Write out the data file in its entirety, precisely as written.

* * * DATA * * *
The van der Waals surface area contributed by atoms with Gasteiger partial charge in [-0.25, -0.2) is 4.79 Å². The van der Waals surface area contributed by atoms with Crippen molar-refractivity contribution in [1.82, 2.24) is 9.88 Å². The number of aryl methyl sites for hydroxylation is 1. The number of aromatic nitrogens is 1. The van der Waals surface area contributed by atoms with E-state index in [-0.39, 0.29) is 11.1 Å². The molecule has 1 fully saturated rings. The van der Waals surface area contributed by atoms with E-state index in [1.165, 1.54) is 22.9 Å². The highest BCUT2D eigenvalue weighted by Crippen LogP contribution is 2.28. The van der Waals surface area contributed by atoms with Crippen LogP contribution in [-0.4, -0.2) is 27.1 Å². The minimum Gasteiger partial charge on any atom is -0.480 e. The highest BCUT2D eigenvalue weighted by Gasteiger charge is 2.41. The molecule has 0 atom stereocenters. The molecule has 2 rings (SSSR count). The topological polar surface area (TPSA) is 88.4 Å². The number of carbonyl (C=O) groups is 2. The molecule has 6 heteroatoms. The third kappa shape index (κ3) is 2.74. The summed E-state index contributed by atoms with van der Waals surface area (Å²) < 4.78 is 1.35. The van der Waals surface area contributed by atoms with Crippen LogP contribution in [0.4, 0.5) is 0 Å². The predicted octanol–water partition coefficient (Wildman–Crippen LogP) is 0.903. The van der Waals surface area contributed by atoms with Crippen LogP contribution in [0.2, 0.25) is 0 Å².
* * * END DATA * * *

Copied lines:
The van der Waals surface area contributed by atoms with Gasteiger partial charge in [-0.25, -0.2) is 4.79 Å². The van der Waals surface area contributed by atoms with Crippen molar-refractivity contribution in [1.82, 2.24) is 9.88 Å². The number of aryl methyl sites for hydroxylation is 1. The number of aromatic nitrogens is 1. The van der Waals surface area contributed by atoms with E-state index in [-0.39, 0.29) is 11.1 Å². The molecule has 1 fully saturated rings. The van der Waals surface area contributed by atoms with E-state index in [1.165, 1.54) is 22.9 Å². The highest BCUT2D eigenvalue weighted by Crippen LogP contribution is 2.28. The van der Waals surface area contributed by atoms with Crippen LogP contribution in [-0.4, -0.2) is 27.1 Å². The minimum Gasteiger partial charge on any atom is -0.480 e. The highest BCUT2D eigenvalue weighted by Gasteiger charge is 2.41. The molecule has 0 atom stereocenters. The molecule has 2 rings (SSSR count). The topological polar surface area (TPSA) is 88.4 Å². The number of carbonyl (C=O) groups is 2. The molecule has 6 heteroatoms. The third kappa shape index (κ3) is 2.74. The summed E-state index contributed by atoms with van der Waals surface area (Å²) < 4.78 is 1.35. The van der Waals surface area contributed by atoms with Crippen LogP contribution in [0.4, 0.5) is 0 Å². The predicted octanol–water partition coefficient (Wildman–Crippen LogP) is 0.903. The van der Waals surface area contributed by atoms with Crippen LogP contribution in [0.2, 0.25) is 0 Å².